7

what's the difference between a C function (static or not) declared inside or outside the implementation block (@implementation ... @end) of a Objective-C class?

is this specially true?:

If you need to poke inside of the object directly, you can put this function inside of the @implementation block of your class, and then you can access instance variables with the C arrow operator. But that’s kind of naughty, so to preserve your Purity of Essence you should be using method calls on your object. End of Sermon. Here’s the evil:

@implementation OblateSphereoid

void drawEggThunk (DrawingContext *context, Rect areaToDraw, void *userData)
{
BWOblateSphereoid *dealie = (BWOblateSphereoid *)userData;
dealie->_frognatz = [NSColor plaidColor];
// and more stuff.
} // drawEggThunk

...
@end // OblateSphereoid

can i access instance variables of my class within functions (declared in the same class) in this way?

2
  • Upvoted for being an interesting question (although perhaps very bad practice) Just out of curiosity, you can only call drawEggThunk from within your class? – Ben Gotow Jun 22 '09 at 18:02
  • i can't, the function is a callback function called from a C subsystem, as you can see i use *userData for passing a reference to self when callbacks are setup. – jlpiedrahita Jun 22 '09 at 18:15
2

While this is legal, I don't understand why it's required in the kind of case you've described (and it is an ugly solution). Why can't you just call:

[dealie setFrognatz:[NSColor plaidColor]];

If you don't usually provide a -setFrognatz:, just make it a private method by declaring it inside the .m, but above this function definition. (It doesn't actually matter if it's in the @implementation block in this case.)

@interface BWOblateSphereoid ()
- (void)setFrognatz:(NSColor *)acolor
@end

@implementation OblateSphereoid

void drawEggThunk (DrawingContext *context, Rect areaToDraw, void *userData)
{
    BWOblateSphereoid *dealie = (BWOblateSphereoid *)userData;
    [dealie setFrognatz:[NSColor plaidColor]];
    // and more stuff.
} // drawEggThunk

...
@end // OblateSphereoid

There are a few places where -> notation can be helpful. The most critical is in implementing -copyWithZone: where it can be absolutely required (a requirement that really emphasizes why I hate any ObjC code that plays with raw memory like NSCopyObject() does). But I recommend against -> in most cases for the same reasons I always recommend accessors. Even in the case where you need to pass an ivar by reference to a C function (another common use of ->), I prefer using a temporary and then assigning it afterwards.

I consider the fact that ivars are not @private by default to be a bug in ObjC.... I put @private at the top of every @interface block and have avoided several nasty bugs that way.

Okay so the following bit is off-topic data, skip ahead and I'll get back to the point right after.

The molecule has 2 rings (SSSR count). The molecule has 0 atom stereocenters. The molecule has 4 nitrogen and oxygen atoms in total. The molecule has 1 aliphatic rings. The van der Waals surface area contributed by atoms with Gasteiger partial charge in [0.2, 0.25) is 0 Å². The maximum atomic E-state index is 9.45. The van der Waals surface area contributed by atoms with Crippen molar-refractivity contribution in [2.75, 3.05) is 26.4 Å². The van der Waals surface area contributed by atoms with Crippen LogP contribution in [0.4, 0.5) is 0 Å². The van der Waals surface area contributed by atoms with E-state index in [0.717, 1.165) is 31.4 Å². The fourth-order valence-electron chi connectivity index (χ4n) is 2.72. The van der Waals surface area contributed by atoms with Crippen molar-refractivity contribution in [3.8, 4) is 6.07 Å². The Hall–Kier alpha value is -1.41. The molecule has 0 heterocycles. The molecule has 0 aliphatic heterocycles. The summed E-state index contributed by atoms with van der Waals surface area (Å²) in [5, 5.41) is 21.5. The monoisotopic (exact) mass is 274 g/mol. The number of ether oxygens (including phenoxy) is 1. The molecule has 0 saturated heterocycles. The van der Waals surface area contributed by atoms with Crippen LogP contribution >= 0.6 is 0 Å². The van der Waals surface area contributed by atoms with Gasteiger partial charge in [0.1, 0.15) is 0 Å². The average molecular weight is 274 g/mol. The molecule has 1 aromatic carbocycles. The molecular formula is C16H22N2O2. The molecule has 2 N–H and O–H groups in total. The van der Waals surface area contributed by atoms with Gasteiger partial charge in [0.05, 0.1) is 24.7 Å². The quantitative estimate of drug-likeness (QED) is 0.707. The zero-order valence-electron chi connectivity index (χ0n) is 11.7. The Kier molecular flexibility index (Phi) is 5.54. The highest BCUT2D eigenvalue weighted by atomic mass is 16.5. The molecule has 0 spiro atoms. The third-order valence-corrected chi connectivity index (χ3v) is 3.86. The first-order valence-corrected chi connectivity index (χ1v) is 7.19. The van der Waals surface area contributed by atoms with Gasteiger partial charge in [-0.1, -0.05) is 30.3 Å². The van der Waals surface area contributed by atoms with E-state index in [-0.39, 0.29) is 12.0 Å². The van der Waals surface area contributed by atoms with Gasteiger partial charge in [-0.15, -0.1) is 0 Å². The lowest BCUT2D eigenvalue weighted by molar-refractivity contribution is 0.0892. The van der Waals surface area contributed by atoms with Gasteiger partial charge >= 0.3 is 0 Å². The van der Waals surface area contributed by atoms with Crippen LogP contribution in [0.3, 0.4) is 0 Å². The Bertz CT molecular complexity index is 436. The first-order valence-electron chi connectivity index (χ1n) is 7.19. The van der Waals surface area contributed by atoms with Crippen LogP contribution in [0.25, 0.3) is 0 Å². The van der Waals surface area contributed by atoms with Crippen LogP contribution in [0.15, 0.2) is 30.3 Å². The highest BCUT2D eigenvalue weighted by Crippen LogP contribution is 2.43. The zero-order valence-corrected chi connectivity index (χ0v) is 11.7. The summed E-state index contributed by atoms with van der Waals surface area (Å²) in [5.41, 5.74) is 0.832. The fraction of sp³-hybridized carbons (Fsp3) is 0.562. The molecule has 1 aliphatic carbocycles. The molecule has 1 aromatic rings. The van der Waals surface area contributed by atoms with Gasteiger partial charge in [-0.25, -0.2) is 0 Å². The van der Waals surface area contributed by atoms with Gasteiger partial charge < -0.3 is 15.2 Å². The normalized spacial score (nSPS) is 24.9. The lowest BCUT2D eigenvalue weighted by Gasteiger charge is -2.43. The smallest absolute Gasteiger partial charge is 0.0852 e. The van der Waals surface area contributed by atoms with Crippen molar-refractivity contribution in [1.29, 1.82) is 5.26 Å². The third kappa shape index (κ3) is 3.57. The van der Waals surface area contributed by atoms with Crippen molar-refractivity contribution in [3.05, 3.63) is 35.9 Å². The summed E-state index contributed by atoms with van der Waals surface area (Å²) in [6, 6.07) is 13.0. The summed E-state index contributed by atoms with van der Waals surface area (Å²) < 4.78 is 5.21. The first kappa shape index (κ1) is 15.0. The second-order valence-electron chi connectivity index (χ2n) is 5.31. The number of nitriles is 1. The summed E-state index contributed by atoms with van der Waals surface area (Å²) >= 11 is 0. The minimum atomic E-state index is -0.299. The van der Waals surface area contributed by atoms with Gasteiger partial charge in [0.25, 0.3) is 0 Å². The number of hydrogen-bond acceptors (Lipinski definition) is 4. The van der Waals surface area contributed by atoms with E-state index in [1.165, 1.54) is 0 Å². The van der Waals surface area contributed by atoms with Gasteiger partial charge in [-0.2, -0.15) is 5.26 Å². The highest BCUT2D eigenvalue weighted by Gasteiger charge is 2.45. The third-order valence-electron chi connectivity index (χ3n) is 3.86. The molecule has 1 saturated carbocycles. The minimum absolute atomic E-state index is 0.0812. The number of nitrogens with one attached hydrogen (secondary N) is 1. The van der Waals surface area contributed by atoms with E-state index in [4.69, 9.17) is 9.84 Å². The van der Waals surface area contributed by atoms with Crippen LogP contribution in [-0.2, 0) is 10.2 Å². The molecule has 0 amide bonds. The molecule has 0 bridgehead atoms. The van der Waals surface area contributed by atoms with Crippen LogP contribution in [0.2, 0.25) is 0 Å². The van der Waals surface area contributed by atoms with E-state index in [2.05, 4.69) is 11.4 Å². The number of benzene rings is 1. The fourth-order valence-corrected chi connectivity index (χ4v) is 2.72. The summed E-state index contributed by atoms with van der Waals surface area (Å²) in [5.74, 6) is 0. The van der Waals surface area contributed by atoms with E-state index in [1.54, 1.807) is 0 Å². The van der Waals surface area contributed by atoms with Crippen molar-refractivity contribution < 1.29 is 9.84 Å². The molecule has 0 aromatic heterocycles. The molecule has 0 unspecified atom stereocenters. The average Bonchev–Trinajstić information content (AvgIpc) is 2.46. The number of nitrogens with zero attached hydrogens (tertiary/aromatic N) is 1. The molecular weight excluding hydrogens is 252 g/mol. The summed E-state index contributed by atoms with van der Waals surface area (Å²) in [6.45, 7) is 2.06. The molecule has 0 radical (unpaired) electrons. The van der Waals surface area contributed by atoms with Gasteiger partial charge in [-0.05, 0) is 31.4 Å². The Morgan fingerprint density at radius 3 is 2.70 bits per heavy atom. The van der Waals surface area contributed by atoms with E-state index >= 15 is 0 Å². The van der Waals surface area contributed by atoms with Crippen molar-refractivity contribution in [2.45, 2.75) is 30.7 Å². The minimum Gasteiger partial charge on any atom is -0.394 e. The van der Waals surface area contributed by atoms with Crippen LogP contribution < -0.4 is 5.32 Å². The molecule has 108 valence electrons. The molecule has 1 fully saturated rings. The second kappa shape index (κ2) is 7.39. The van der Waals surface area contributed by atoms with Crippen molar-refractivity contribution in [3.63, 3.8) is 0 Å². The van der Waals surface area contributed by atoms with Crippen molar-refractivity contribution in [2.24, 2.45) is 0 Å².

BTW, your solution as written may be leaking an NSColor. Maybe it is, maybe it's not, but an accessor would be certain.

4
  • The "private" method is the answer for the underlying problem (access ivars within functions without break encapsulation) :) but ... there's some difference between functions inside and outside @impementation? – jlpiedrahita Jun 24 '09 at 10:25
  • by the way, objc ivars are by default @protected, this is the perfect scope: visible for the class itself and subclasses, and hidden for all the rest. – jlpiedrahita Jun 24 '09 at 10:35
  • There's no difference between inside and outside @implementation. – Rob Napier Jun 24 '09 at 14:41
  • I disagree that subclasses should be able to see the ivars of their superclass. They should be using accessors (and ObjC needs @protected on methods so we could implement that more easily). Access to your superclass's ivars leads to a nasty bug opportunity (which I've had burn me). You hoist a superclass but forget to remove the ivar releases from the subclass dealloc. When you dealloc, you and your superclass release the ivar and you crash. @private catches that at compile time. You should always use accessors for everything, so there's little good reason to access your superclass's ivars. – Rob Napier Jun 24 '09 at 14:42
2

This will work fine if its inside your @implementation. I'd recommend you make it a normal method, but it works.

If you put it out of your implementation, you get this warning: Warning: instance variable '' is @protected; this will be a hard error in the future. You can avoid this error by putting a @public before your iVar in the header... like so:

@public 
int myInt;

That allows you to access the variables like a C (pointer) Struct wherever the object appears without warning.

So its doable, not recommended though!!!

2
  • i think this may be a bad practice too, but i don't want to expose the ivar as public just in favor of encapsulation, but my C callback functions must be capable of see the instance ivars. – jlpiedrahita Jun 22 '09 at 18:21
  • Then you should do what you have to do... you don't have to declare all your iVars as public, you can mix and match. – micmoo Jun 22 '09 at 18:24

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